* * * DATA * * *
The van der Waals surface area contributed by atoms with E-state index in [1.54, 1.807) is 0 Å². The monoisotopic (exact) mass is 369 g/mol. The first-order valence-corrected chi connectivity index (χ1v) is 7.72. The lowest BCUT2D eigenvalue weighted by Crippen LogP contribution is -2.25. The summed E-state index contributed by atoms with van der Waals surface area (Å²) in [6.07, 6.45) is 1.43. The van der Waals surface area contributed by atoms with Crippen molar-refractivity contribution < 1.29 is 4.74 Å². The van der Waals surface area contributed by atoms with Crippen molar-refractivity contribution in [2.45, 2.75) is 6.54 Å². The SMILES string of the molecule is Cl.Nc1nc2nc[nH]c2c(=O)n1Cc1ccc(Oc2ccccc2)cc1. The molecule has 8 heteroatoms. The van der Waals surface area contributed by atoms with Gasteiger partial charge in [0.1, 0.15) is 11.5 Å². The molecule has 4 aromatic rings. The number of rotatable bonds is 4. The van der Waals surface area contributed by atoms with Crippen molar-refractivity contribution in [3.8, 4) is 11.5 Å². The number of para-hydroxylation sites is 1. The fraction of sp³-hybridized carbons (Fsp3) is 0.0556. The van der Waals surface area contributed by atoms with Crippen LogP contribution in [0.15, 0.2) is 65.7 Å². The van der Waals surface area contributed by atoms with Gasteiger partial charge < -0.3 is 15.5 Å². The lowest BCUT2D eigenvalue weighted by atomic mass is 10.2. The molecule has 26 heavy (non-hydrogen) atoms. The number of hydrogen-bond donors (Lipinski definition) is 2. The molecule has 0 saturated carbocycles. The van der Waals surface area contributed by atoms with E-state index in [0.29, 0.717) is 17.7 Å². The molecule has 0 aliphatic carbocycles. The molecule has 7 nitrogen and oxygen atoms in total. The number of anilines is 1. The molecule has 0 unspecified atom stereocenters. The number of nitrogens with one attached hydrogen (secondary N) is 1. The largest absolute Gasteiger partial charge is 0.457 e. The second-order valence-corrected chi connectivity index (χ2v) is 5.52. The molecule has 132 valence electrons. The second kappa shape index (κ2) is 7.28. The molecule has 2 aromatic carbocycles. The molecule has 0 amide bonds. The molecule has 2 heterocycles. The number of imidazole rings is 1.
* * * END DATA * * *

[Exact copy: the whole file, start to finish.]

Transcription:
The van der Waals surface area contributed by atoms with E-state index in [1.54, 1.807) is 0 Å². The monoisotopic (exact) mass is 369 g/mol. The first-order valence-corrected chi connectivity index (χ1v) is 7.72. The lowest BCUT2D eigenvalue weighted by Crippen LogP contribution is -2.25. The summed E-state index contributed by atoms with van der Waals surface area (Å²) in [6.07, 6.45) is 1.43. The van der Waals surface area contributed by atoms with Crippen molar-refractivity contribution < 1.29 is 4.74 Å². The van der Waals surface area contributed by atoms with Crippen molar-refractivity contribution in [2.45, 2.75) is 6.54 Å². The SMILES string of the molecule is Cl.Nc1nc2nc[nH]c2c(=O)n1Cc1ccc(Oc2ccccc2)cc1. The molecule has 8 heteroatoms. The van der Waals surface area contributed by atoms with Gasteiger partial charge in [0.1, 0.15) is 11.5 Å². The molecule has 4 aromatic rings. The number of rotatable bonds is 4. The van der Waals surface area contributed by atoms with Crippen molar-refractivity contribution in [3.8, 4) is 11.5 Å². The number of para-hydroxylation sites is 1. The fraction of sp³-hybridized carbons (Fsp3) is 0.0556. The van der Waals surface area contributed by atoms with Crippen LogP contribution in [0.15, 0.2) is 65.7 Å². The van der Waals surface area contributed by atoms with Gasteiger partial charge < -0.3 is 15.5 Å². The lowest BCUT2D eigenvalue weighted by atomic mass is 10.2. The molecule has 26 heavy (non-hydrogen) atoms. The number of hydrogen-bond donors (Lipinski definition) is 2. The molecule has 0 saturated carbocycles. The van der Waals surface area contributed by atoms with E-state index in [0.29, 0.717) is 17.7 Å². The molecule has 0 aliphatic carbocycles. The molecule has 7 nitrogen and oxygen atoms in total. The number of anilines is 1. The molecule has 0 unspecified atom stereocenters. The number of nitrogens with one attached hydrogen (secondary N) is 1. The largest absolute Gasteiger partial charge is 0.457 e. The second-order valence-corrected chi connectivity index (χ2v) is 5.52. The molecule has 132 valence electrons. The second kappa shape index (κ2) is 7.28. The molecule has 2 aromatic carbocycles. The molecule has 0 amide bonds. The molecule has 2 heterocycles. The number of imidazole rings is 1.